As I understand it, as long as there are no players with ‘provisional’ ratings in the room, then the only variables that matter are your own rating and the average of all the other players’ ratings (i.e. your opponents’ ratings are not considered individually).

e.g. say you are rated 1650 and your opponents ratings are 1700, 1300, 1300, 1250 and 1050 (a diamond 4, two gold 2s, a gold 1 and a silver 3, not that uncommon a situation to be matched into). Your expected position based on those ratings considered individually might be second.

But the important value is the average opponent rating, which in this case is 1340.

Per the Elo formula this gives an expected performance value of:

1 / ( 1 + 10 ^[ {1340 - 1650} / 400 ] )

= ~0.856

[1 divided by 1 plus 10 to the power of the average opponent rating minus your rating over 400]

which in a 6 player room corresponds to a result between second and first; meaning the rating system takes points off you for finishing second, though the scale of the penalty is lesser than the scale of the reward for finishing first.

I believe the K factor CFP uses is 30 so for each possible poisition your rating change would be:

1st : +4.31

2nd : -1.69

3rd : -7.69

4th : -13.69

5th : -19.69

6th : -25.69

(if you want to play around with this I made a google sheet; just change the values in the pink cells and it’ll do the rest for you - https://docs.google.com/spreadsheets/d/1dM5hnpcBYJTmROc6wuHDAnp3eB6Wvd7Cn7UDkwDKA9M/edit?usp=sharing)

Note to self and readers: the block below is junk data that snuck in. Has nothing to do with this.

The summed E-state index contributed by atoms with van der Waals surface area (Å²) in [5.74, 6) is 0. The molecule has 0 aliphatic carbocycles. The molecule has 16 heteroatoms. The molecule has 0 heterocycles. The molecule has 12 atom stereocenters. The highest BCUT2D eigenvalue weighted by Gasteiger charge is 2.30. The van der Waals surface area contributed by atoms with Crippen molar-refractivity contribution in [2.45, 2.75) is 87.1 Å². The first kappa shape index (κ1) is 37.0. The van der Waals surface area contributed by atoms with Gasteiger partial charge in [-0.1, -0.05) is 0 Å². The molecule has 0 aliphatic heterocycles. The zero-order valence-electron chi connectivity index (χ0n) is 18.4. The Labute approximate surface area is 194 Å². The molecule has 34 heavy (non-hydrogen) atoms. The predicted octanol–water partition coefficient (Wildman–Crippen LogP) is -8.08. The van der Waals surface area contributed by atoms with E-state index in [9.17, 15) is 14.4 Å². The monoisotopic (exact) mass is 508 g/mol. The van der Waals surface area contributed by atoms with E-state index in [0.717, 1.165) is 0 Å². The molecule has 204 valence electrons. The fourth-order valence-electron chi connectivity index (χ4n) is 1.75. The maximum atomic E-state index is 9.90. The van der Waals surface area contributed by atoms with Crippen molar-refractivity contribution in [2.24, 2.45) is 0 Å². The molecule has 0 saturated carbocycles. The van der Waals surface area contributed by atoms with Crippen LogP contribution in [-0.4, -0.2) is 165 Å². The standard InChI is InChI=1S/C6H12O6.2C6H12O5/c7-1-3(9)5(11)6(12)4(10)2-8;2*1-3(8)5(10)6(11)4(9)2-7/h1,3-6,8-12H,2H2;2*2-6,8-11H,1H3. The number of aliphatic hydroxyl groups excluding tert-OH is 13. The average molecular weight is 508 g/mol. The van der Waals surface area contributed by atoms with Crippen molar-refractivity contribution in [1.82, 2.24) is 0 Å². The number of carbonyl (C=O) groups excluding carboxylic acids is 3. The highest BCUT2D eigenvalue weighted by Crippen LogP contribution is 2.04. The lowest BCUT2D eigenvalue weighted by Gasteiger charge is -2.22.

For the most part I think this system is pretty good and fairly equitable, however it does throw up some weird oddities.

For instance [assuming the K-factor is the same across all room sizes], you would gain more points by finishing first in a room against one diamond 2 and three bronzes than if a fourth bronze joined to make it a 6-player game, due to their disproportionate effect of pulling the overall average rating down.

If anyone with knowledge of the rating algorithm wants to correct me on any of this, feel free to of course!

But I hope this should explain how they work in a bit more detail to those who are curious and who have a bit of maths knowledge.